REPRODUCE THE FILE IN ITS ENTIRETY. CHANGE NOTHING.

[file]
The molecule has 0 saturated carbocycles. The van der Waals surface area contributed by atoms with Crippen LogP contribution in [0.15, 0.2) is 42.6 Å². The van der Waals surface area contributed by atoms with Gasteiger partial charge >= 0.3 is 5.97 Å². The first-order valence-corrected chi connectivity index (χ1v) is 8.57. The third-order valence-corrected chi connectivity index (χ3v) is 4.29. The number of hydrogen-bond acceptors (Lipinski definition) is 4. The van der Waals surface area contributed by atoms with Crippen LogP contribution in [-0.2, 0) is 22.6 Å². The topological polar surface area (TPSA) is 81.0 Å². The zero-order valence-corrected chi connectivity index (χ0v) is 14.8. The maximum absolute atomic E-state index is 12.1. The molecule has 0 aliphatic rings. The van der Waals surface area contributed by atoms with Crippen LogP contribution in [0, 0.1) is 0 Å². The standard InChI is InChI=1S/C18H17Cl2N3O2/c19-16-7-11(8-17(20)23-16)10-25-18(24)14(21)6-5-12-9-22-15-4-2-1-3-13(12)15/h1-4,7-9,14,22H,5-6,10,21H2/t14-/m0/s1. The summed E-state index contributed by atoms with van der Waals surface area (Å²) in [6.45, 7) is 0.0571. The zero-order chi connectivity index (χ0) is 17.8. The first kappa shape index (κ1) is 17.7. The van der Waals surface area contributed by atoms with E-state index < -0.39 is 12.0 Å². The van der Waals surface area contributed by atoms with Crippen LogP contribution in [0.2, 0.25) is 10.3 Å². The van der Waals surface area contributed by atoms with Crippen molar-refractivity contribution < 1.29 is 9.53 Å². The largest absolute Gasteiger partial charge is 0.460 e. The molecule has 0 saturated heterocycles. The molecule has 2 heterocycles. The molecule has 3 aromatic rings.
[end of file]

The molecule has 0 saturated carbocycles. The van der Waals surface area contributed by atoms with Crippen LogP contribution in [0.15, 0.2) is 42.6 Å². The van der Waals surface area contributed by atoms with Gasteiger partial charge >= 0.3 is 5.97 Å². The first-order valence-corrected chi connectivity index (χ1v) is 8.57. The third-order valence-corrected chi connectivity index (χ3v) is 4.29. The number of hydrogen-bond acceptors (Lipinski definition) is 4. The van der Waals surface area contributed by atoms with Crippen LogP contribution in [-0.2, 0) is 22.6 Å². The topological polar surface area (TPSA) is 81.0 Å². The zero-order valence-corrected chi connectivity index (χ0v) is 14.8. The maximum absolute atomic E-state index is 12.1. The molecule has 0 aliphatic rings. The van der Waals surface area contributed by atoms with Crippen LogP contribution in [0, 0.1) is 0 Å². The standard InChI is InChI=1S/C18H17Cl2N3O2/c19-16-7-11(8-17(20)23-16)10-25-18(24)14(21)6-5-12-9-22-15-4-2-1-3-13(12)15/h1-4,7-9,14,22H,5-6,10,21H2/t14-/m0/s1. The summed E-state index contributed by atoms with van der Waals surface area (Å²) in [6.45, 7) is 0.0571. The zero-order chi connectivity index (χ0) is 17.8. The first kappa shape index (κ1) is 17.7. The van der Waals surface area contributed by atoms with E-state index < -0.39 is 12.0 Å². The van der Waals surface area contributed by atoms with Crippen LogP contribution in [0.2, 0.25) is 10.3 Å². The van der Waals surface area contributed by atoms with Crippen molar-refractivity contribution < 1.29 is 9.53 Å². The largest absolute Gasteiger partial charge is 0.460 e. The molecule has 0 saturated heterocycles. The molecule has 2 heterocycles. The molecule has 3 aromatic rings.